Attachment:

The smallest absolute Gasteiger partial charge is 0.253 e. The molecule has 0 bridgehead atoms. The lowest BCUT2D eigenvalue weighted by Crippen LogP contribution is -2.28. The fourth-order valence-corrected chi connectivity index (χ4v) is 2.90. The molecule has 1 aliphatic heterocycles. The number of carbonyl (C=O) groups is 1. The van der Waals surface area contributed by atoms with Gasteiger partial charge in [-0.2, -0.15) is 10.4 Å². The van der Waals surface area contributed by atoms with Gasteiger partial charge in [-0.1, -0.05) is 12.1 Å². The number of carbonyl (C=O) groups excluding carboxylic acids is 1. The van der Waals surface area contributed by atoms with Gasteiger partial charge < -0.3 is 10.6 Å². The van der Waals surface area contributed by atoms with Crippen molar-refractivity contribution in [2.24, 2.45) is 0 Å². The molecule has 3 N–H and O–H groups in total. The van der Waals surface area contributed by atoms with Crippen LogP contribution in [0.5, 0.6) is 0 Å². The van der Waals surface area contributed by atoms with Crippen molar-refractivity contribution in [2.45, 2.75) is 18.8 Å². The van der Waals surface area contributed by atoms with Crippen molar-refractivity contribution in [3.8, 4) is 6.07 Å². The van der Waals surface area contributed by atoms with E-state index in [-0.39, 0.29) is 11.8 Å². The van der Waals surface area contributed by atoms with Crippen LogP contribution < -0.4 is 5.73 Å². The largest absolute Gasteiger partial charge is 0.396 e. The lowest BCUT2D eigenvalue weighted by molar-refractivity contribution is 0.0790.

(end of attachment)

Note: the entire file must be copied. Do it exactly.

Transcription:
The smallest absolute Gasteiger partial charge is 0.253 e. The molecule has 0 bridgehead atoms. The lowest BCUT2D eigenvalue weighted by Crippen LogP contribution is -2.28. The fourth-order valence-corrected chi connectivity index (χ4v) is 2.90. The molecule has 1 aliphatic heterocycles. The number of carbonyl (C=O) groups is 1. The van der Waals surface area contributed by atoms with Gasteiger partial charge in [-0.2, -0.15) is 10.4 Å². The van der Waals surface area contributed by atoms with Gasteiger partial charge in [-0.1, -0.05) is 12.1 Å². The number of carbonyl (C=O) groups excluding carboxylic acids is 1. The van der Waals surface area contributed by atoms with Gasteiger partial charge < -0.3 is 10.6 Å². The van der Waals surface area contributed by atoms with Crippen molar-refractivity contribution in [2.24, 2.45) is 0 Å². The molecule has 3 N–H and O–H groups in total. The van der Waals surface area contributed by atoms with Crippen LogP contribution in [0.5, 0.6) is 0 Å². The van der Waals surface area contributed by atoms with Crippen molar-refractivity contribution in [2.45, 2.75) is 18.8 Å². The van der Waals surface area contributed by atoms with Crippen molar-refractivity contribution in [3.8, 4) is 6.07 Å². The van der Waals surface area contributed by atoms with E-state index in [-0.39, 0.29) is 11.8 Å². The van der Waals surface area contributed by atoms with Crippen LogP contribution < -0.4 is 5.73 Å². The largest absolute Gasteiger partial charge is 0.396 e. The lowest BCUT2D eigenvalue weighted by molar-refractivity contribution is 0.0790.